Discovery's astronauts boarded their spaceship at KennedySpace Center's Launch Pad 39A Friday as NASA stepped through a practicecountdown for the planned April 5 launch of the first of only four remainingInternational Space Station assembly-and-outfitting missions before shuttlefleet retirement late this year.
Mission commander Alan Poindexter led a crew of seven out of the Operations& Checkout Building in the KSC Industrial Area earlier this morning and allboarded NASA's silver "Astro-Van" for a 30-minutetrip out to the pad. The astronauts had donned full-pressure launch-and-entrysuits prior to departure for a launch-daydress rehearsal.
With 150 to 200 engineers staffing Firing Room 4 of the Launch Control Center,the astronauts and the launch team are marching through all the same countdownpreparations they will do on April 5, with one notable exception: the shuttle's15-story external tank is not fueled with more than a half-million-gallons of supercold liquid hydrogen and liquid oxygen.
The crew includes pilot James Dutton and five mission specialists: ClayAnderson, Rick Mastracchio, Dorothy Metcalf-Lindenburger, Stephanie Wilson and Naoko Yamazaki of JapanAerospace Exploration Agency.
Dutton, Metcalf-Lindenburger and Yamazaki all will bemaking their first flightinto space. Wilson is a veteran shuttle robot arm operator. Mastracchio is a veteran spacewalker and Anderson served along-duration tour on the station his first flight.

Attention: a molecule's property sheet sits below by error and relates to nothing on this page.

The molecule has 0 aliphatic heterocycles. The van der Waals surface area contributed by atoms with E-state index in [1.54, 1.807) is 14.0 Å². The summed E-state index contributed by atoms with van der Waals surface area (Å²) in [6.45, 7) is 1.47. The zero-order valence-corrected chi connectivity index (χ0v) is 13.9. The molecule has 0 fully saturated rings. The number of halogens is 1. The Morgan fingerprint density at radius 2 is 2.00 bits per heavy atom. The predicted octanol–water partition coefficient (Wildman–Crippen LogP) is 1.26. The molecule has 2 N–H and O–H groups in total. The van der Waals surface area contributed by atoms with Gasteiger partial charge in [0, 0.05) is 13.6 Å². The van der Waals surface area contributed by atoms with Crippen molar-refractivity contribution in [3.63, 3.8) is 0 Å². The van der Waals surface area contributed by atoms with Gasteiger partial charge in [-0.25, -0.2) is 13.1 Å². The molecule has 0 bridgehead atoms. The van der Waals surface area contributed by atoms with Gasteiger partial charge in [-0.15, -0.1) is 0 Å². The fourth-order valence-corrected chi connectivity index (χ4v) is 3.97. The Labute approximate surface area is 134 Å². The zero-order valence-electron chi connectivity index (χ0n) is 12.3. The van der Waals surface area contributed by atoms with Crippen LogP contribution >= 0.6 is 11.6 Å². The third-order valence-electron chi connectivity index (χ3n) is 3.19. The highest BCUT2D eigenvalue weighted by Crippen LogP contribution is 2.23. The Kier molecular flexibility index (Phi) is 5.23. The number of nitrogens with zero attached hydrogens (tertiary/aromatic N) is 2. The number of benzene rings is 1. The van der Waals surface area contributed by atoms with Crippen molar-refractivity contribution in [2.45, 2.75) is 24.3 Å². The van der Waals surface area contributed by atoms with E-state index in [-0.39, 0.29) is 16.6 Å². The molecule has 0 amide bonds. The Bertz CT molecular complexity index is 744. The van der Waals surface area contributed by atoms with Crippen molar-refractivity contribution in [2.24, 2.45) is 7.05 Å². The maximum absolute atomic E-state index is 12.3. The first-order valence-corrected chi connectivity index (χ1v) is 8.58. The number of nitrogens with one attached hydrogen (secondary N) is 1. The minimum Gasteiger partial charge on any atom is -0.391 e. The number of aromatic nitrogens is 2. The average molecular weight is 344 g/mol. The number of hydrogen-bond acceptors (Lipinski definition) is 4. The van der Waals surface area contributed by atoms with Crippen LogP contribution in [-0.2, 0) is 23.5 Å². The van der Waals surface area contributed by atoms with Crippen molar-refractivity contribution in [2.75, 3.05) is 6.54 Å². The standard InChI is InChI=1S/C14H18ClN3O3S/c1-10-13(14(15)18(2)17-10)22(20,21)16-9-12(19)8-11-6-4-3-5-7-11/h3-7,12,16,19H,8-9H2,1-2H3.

Bit of trivia: Anderson is the only astronaut ever to read down from space thenames of every town and hamlet in his home state of Nebraska.
Another: The commander's father, John Poindexter, was National Security Advisorin the Reagan Administration. First in his class in the U.S. Naval Academy in1958, John Poindexter graduated with former astronaut Bruce McCandless.McCandless is the subject in one of the most iconicpictures in the 30-year historyof the shuttle program, the astronaut flying the Manned Maneuvering Unitagainst the blackness of space.
The two-day practice countdown picked up early Thursday and concluded at 11a.m. with a simulated main engine shutdown at T-Minus 4 seconds.
The astronauts then performed an emergency drill. They practiced a rapid egressfrom the vehicle, cross the Orbiter Access Arm on the 195-foot level of thelaunch tower and then climb into the metal baskets that would whisk them down a1,200-foot slide-wire in an emergency.
They did not, however, hit the metal bar that would send their baskets scootingdown the slidewire at a top speed of about 55 mph toan emergency bunker on the western perimeter of the pad area.
The Terminal Countdown Demonstration Test is the last major training exerciseat KSC for shuttle crews prior to launch.
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